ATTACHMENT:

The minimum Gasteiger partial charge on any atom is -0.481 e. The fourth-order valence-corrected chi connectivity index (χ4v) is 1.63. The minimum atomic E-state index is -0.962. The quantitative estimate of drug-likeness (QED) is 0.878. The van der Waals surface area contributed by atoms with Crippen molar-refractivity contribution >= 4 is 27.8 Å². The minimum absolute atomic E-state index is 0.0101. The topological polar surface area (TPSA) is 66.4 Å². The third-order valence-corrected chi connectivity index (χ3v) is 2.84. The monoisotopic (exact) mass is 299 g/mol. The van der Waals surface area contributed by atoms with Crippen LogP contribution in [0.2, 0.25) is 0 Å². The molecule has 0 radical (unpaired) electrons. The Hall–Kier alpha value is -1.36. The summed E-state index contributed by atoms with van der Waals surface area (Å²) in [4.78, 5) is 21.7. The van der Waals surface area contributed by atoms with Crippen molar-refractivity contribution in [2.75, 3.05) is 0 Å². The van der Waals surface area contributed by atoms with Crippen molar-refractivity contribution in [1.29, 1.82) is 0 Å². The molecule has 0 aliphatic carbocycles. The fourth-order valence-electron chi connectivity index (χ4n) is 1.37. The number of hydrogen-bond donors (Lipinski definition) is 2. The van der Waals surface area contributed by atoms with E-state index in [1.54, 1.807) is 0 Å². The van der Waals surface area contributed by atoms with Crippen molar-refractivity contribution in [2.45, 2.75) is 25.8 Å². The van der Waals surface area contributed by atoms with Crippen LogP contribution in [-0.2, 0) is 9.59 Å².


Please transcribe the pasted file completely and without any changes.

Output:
The minimum Gasteiger partial charge on any atom is -0.481 e. The fourth-order valence-corrected chi connectivity index (χ4v) is 1.63. The minimum atomic E-state index is -0.962. The quantitative estimate of drug-likeness (QED) is 0.878. The van der Waals surface area contributed by atoms with Crippen molar-refractivity contribution >= 4 is 27.8 Å². The minimum absolute atomic E-state index is 0.0101. The topological polar surface area (TPSA) is 66.4 Å². The third-order valence-corrected chi connectivity index (χ3v) is 2.84. The monoisotopic (exact) mass is 299 g/mol. The van der Waals surface area contributed by atoms with Crippen LogP contribution in [0.2, 0.25) is 0 Å². The molecule has 0 radical (unpaired) electrons. The Hall–Kier alpha value is -1.36. The summed E-state index contributed by atoms with van der Waals surface area (Å²) in [4.78, 5) is 21.7. The van der Waals surface area contributed by atoms with Crippen molar-refractivity contribution in [2.75, 3.05) is 0 Å². The van der Waals surface area contributed by atoms with Crippen molar-refractivity contribution in [1.29, 1.82) is 0 Å². The molecule has 0 aliphatic carbocycles. The fourth-order valence-electron chi connectivity index (χ4n) is 1.37. The number of hydrogen-bond donors (Lipinski definition) is 2. The van der Waals surface area contributed by atoms with E-state index in [1.54, 1.807) is 0 Å². The van der Waals surface area contributed by atoms with Crippen molar-refractivity contribution in [2.45, 2.75) is 25.8 Å². The van der Waals surface area contributed by atoms with Crippen LogP contribution in [-0.2, 0) is 9.59 Å².